The COVID-19 pandemic is having an adverse effect in various domains on countries of the Central Africa sub-region. The Democratic Republic of the Congo (DRC) is the second-most affected country of the region. In the DRC, as in other countries in the region, the school year has been disrupted, businesses have closed, jobs and incomes have been lost, and taxes have not been levied.
COVID-19 has not stalled the ECCAS reform process as some may have feared. Instead, countries in the region have adopted a regional response to the pandemic, which addresses its cross-border aspects @LouncenyFall #C19ConflictMonitorTweet
The measures that the pandemic has forced governments to put in place to contain its spread are also affecting people living in the ECCAS zone: movements have been restricted, assemblies have been banned or restricted in terms of the number of participants, some elections have been postponed and political tensions have heightened. Economies are expected to go into recession, despite billions of dollars announced to mitigate the socio-economic impacts of the pandemic.
At a regional level, the unilateral closing of borders undoubtedly exposed the many challenges that Central Africa needs to overcome to achieve regional integration – in particular, the free movement of people. The good news, however, is that the COVID-19 pandemic has also revealed the resilience of the region and regional institutions. Even when restrictions were imposed on the movement of people, ECCAS countries maintained the flow of goods, especially between coastal countries and those that are landlocked.
Although COVID-19 has almost monopolised the attention of the authorities in the DRC and other ECCAS member states, they still managed to move the regional agenda forward, including in response to the pandemic. Central African countries have put together a regional strategy to counter the pandemic, which also addresses cross-border aspects. The ambitious ECCAS institutional reform process – the legal documents of which were adopted by the leaders of the region in December 2019 (just three months before the first case of COVID-19 was confirmed in the region) – is being implemented without major difficulties, despite the pandemic.
It was during the pandemic that the DRC and eight other states ratified the ECCAS revised treaty and finalised the process for the selection of candidates to fill the positions in the newly established ECCAS Commission. The Commission is expected to be operational in a few weeks, despite COVID-19, and the DRC will designate the Commissioner for Gender Promotion, Human and Social Development. During the pandemic period, one ordinary summit took place – the first since 2015 – attended by President Tshisekedi and eight other heads of state out of the 11, and two ministerial meetings also took place. Another summit is expected in the coming months.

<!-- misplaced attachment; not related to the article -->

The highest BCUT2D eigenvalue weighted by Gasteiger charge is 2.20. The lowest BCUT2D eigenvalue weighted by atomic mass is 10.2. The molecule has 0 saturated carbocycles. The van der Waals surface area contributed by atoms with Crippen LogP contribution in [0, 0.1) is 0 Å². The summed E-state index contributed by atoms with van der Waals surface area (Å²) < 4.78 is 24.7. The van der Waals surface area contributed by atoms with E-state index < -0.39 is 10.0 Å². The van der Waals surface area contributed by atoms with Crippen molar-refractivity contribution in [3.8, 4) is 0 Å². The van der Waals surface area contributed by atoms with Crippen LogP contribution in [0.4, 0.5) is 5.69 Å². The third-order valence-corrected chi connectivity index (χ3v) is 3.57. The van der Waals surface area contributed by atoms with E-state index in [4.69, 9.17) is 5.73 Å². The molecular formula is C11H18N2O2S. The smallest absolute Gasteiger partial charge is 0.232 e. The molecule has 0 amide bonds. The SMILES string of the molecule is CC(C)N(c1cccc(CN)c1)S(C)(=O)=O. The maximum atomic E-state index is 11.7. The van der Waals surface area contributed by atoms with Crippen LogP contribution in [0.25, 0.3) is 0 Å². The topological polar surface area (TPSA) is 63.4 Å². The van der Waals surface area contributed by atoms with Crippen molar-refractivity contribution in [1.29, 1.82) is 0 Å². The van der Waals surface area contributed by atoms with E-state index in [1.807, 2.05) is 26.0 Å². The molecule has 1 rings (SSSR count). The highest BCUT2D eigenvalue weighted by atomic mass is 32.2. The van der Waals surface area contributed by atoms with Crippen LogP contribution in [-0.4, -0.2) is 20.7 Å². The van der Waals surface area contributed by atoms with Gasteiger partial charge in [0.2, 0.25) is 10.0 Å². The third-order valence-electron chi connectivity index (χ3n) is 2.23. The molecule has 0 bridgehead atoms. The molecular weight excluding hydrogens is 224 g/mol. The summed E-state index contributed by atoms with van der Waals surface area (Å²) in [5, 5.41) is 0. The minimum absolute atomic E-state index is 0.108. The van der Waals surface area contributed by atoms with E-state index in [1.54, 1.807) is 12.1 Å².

Given its size, geographic position, population and economic potential, the DRC is a key ECCAS member and is expected to play an important role in the implementation of the ECCAS reform process. It is clear that the country, under the leadership of President Tshisekedi, is willing to play such a role, as evidenced by its active participation in all ECCAS meetings and events, including all summits held since last year. The COVID-19 pandemic has not altered the commitment of the DRC to regional integration in Central Africa – further shown by the DRC’s payment of its arrears to ECCAS. Such commitment should be commended and encouraged, as it is only through collective action that ECCAS member states can defeat COVID-19 and address the many other challenges facing the subregion.
François Louncény Fall is Special Representative of the UN Secretary-General and head of the UN Regional Office for Central Africa.